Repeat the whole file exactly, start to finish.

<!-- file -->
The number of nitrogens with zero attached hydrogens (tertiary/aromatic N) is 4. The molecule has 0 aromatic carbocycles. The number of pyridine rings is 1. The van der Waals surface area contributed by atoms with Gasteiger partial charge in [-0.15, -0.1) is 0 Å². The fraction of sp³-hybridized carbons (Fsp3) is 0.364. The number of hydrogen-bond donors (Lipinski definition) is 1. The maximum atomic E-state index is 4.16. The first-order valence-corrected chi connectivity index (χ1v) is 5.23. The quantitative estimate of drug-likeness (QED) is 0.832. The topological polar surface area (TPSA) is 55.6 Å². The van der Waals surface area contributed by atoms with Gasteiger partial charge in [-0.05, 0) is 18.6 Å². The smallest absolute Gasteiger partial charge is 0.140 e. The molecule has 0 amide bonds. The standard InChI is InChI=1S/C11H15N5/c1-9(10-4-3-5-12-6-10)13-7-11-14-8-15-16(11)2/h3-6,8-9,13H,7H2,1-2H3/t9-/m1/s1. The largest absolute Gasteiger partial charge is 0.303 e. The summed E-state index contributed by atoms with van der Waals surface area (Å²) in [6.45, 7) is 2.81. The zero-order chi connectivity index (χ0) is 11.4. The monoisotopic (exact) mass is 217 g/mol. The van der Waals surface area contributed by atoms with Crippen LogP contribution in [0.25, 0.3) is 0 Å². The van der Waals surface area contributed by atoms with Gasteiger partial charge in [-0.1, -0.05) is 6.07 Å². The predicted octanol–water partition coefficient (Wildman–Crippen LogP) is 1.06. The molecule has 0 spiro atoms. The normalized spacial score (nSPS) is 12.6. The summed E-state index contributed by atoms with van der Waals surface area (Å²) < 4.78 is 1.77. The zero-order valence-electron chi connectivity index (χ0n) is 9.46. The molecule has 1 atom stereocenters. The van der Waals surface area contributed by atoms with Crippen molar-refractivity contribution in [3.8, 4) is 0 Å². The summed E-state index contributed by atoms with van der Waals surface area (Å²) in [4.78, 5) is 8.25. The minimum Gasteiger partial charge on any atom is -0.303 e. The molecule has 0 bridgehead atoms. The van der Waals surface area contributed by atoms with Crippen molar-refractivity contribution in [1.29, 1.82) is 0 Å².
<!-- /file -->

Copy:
The number of nitrogens with zero attached hydrogens (tertiary/aromatic N) is 4. The molecule has 0 aromatic carbocycles. The number of pyridine rings is 1. The van der Waals surface area contributed by atoms with Gasteiger partial charge in [-0.15, -0.1) is 0 Å². The fraction of sp³-hybridized carbons (Fsp3) is 0.364. The number of hydrogen-bond donors (Lipinski definition) is 1. The maximum atomic E-state index is 4.16. The first-order valence-corrected chi connectivity index (χ1v) is 5.23. The quantitative estimate of drug-likeness (QED) is 0.832. The topological polar surface area (TPSA) is 55.6 Å². The van der Waals surface area contributed by atoms with Gasteiger partial charge in [-0.05, 0) is 18.6 Å². The smallest absolute Gasteiger partial charge is 0.140 e. The molecule has 0 amide bonds. The standard InChI is InChI=1S/C11H15N5/c1-9(10-4-3-5-12-6-10)13-7-11-14-8-15-16(11)2/h3-6,8-9,13H,7H2,1-2H3/t9-/m1/s1. The largest absolute Gasteiger partial charge is 0.303 e. The summed E-state index contributed by atoms with van der Waals surface area (Å²) in [6.45, 7) is 2.81. The zero-order chi connectivity index (χ0) is 11.4. The monoisotopic (exact) mass is 217 g/mol. The van der Waals surface area contributed by atoms with Crippen LogP contribution in [0.25, 0.3) is 0 Å². The van der Waals surface area contributed by atoms with Gasteiger partial charge in [-0.1, -0.05) is 6.07 Å². The predicted octanol–water partition coefficient (Wildman–Crippen LogP) is 1.06. The molecule has 0 spiro atoms. The normalized spacial score (nSPS) is 12.6. The summed E-state index contributed by atoms with van der Waals surface area (Å²) < 4.78 is 1.77. The zero-order valence-electron chi connectivity index (χ0n) is 9.46. The molecule has 1 atom stereocenters. The van der Waals surface area contributed by atoms with Crippen molar-refractivity contribution in [3.8, 4) is 0 Å². The summed E-state index contributed by atoms with van der Waals surface area (Å²) in [4.78, 5) is 8.25. The minimum Gasteiger partial charge on any atom is -0.303 e. The molecule has 0 bridgehead atoms. The van der Waals surface area contributed by atoms with Crippen molar-refractivity contribution in [1.29, 1.82) is 0 Å².